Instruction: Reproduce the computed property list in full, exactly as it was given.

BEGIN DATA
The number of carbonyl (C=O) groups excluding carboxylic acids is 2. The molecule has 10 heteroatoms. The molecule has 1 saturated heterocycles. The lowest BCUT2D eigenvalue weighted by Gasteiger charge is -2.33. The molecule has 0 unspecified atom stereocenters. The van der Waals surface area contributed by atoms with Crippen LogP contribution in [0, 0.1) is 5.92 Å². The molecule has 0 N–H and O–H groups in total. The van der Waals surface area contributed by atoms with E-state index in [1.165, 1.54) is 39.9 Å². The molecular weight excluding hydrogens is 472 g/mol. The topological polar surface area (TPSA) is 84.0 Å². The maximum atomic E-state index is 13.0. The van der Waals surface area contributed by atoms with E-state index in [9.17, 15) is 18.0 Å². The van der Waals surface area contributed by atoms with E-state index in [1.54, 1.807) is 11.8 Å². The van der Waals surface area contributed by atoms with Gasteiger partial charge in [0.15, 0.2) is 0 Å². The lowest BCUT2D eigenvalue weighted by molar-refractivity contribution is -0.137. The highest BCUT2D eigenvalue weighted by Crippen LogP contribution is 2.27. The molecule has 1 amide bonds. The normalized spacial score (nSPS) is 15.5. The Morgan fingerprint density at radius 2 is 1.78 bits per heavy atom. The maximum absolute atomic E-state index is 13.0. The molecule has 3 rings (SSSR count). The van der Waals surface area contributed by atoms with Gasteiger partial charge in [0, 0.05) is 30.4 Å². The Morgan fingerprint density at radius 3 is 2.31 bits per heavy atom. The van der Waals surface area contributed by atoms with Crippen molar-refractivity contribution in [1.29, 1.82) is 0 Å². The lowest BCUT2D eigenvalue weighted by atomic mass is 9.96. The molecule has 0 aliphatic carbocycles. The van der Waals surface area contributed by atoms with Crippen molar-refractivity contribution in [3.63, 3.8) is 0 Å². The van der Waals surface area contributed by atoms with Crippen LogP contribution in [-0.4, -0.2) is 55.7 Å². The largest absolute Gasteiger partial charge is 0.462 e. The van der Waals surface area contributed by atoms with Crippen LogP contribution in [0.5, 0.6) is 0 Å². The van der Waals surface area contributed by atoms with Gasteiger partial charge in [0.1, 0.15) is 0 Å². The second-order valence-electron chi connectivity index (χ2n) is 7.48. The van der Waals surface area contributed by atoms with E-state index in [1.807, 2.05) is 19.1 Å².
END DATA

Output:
The number of carbonyl (C=O) groups excluding carboxylic acids is 2. The molecule has 10 heteroatoms. The molecule has 1 saturated heterocycles. The lowest BCUT2D eigenvalue weighted by Gasteiger charge is -2.33. The molecule has 0 unspecified atom stereocenters. The van der Waals surface area contributed by atoms with Crippen LogP contribution in [0, 0.1) is 5.92 Å². The molecule has 0 N–H and O–H groups in total. The van der Waals surface area contributed by atoms with E-state index in [1.165, 1.54) is 39.9 Å². The molecular weight excluding hydrogens is 472 g/mol. The topological polar surface area (TPSA) is 84.0 Å². The maximum atomic E-state index is 13.0. The van der Waals surface area contributed by atoms with E-state index in [9.17, 15) is 18.0 Å². The van der Waals surface area contributed by atoms with E-state index in [1.54, 1.807) is 11.8 Å². The van der Waals surface area contributed by atoms with Gasteiger partial charge in [0.15, 0.2) is 0 Å². The lowest BCUT2D eigenvalue weighted by molar-refractivity contribution is -0.137. The highest BCUT2D eigenvalue weighted by Crippen LogP contribution is 2.27. The molecule has 1 amide bonds. The normalized spacial score (nSPS) is 15.5. The Morgan fingerprint density at radius 2 is 1.78 bits per heavy atom. The maximum absolute atomic E-state index is 13.0. The molecule has 3 rings (SSSR count). The van der Waals surface area contributed by atoms with Gasteiger partial charge in [0, 0.05) is 30.4 Å². The Morgan fingerprint density at radius 3 is 2.31 bits per heavy atom. The van der Waals surface area contributed by atoms with Crippen molar-refractivity contribution in [1.29, 1.82) is 0 Å². The lowest BCUT2D eigenvalue weighted by atomic mass is 9.96. The molecule has 0 aliphatic carbocycles. The van der Waals surface area contributed by atoms with Crippen molar-refractivity contribution in [3.63, 3.8) is 0 Å². The van der Waals surface area contributed by atoms with Crippen LogP contribution in [-0.4, -0.2) is 55.7 Å². The largest absolute Gasteiger partial charge is 0.462 e. The van der Waals surface area contributed by atoms with Crippen LogP contribution in [0.5, 0.6) is 0 Å². The van der Waals surface area contributed by atoms with Gasteiger partial charge in [0.1, 0.15) is 0 Å². The second-order valence-electron chi connectivity index (χ2n) is 7.48. The van der Waals surface area contributed by atoms with E-state index in [1.807, 2.05) is 19.1 Å².